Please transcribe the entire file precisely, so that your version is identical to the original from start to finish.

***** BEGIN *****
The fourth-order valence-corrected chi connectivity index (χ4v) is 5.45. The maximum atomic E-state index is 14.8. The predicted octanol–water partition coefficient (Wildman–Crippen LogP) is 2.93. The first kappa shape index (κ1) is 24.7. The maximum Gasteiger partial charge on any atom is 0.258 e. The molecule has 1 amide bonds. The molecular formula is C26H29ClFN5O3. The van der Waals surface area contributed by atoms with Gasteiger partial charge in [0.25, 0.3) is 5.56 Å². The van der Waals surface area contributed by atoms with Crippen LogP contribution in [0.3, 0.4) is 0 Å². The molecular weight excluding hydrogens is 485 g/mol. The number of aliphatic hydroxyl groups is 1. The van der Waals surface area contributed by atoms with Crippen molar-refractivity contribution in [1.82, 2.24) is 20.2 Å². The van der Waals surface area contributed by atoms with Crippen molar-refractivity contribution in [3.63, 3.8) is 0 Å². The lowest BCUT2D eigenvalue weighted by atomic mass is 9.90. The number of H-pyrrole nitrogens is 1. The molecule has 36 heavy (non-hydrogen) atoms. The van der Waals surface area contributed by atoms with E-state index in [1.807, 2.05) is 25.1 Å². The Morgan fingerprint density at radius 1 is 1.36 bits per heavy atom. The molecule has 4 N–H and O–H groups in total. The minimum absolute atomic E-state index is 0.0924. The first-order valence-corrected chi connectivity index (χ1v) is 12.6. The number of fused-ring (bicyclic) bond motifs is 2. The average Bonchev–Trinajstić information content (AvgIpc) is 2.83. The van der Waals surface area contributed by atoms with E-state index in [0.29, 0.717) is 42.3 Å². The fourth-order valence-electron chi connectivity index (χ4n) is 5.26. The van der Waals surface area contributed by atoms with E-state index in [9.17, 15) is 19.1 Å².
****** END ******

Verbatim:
The fourth-order valence-corrected chi connectivity index (χ4v) is 5.45. The maximum atomic E-state index is 14.8. The predicted octanol–water partition coefficient (Wildman–Crippen LogP) is 2.93. The first kappa shape index (κ1) is 24.7. The maximum Gasteiger partial charge on any atom is 0.258 e. The molecule has 1 amide bonds. The molecular formula is C26H29ClFN5O3. The van der Waals surface area contributed by atoms with Gasteiger partial charge in [0.25, 0.3) is 5.56 Å². The van der Waals surface area contributed by atoms with Crippen LogP contribution in [0.3, 0.4) is 0 Å². The molecular weight excluding hydrogens is 485 g/mol. The number of aliphatic hydroxyl groups is 1. The van der Waals surface area contributed by atoms with Crippen molar-refractivity contribution in [1.82, 2.24) is 20.2 Å². The van der Waals surface area contributed by atoms with Crippen molar-refractivity contribution in [3.63, 3.8) is 0 Å². The lowest BCUT2D eigenvalue weighted by atomic mass is 9.90. The number of H-pyrrole nitrogens is 1. The molecule has 36 heavy (non-hydrogen) atoms. The van der Waals surface area contributed by atoms with E-state index in [1.807, 2.05) is 25.1 Å². The Morgan fingerprint density at radius 1 is 1.36 bits per heavy atom. The molecule has 4 N–H and O–H groups in total. The minimum absolute atomic E-state index is 0.0924. The first-order valence-corrected chi connectivity index (χ1v) is 12.6. The number of fused-ring (bicyclic) bond motifs is 2. The average Bonchev–Trinajstić information content (AvgIpc) is 2.83. The van der Waals surface area contributed by atoms with E-state index in [0.29, 0.717) is 42.3 Å². The fourth-order valence-electron chi connectivity index (χ4n) is 5.26. The van der Waals surface area contributed by atoms with E-state index in [9.17, 15) is 19.1 Å².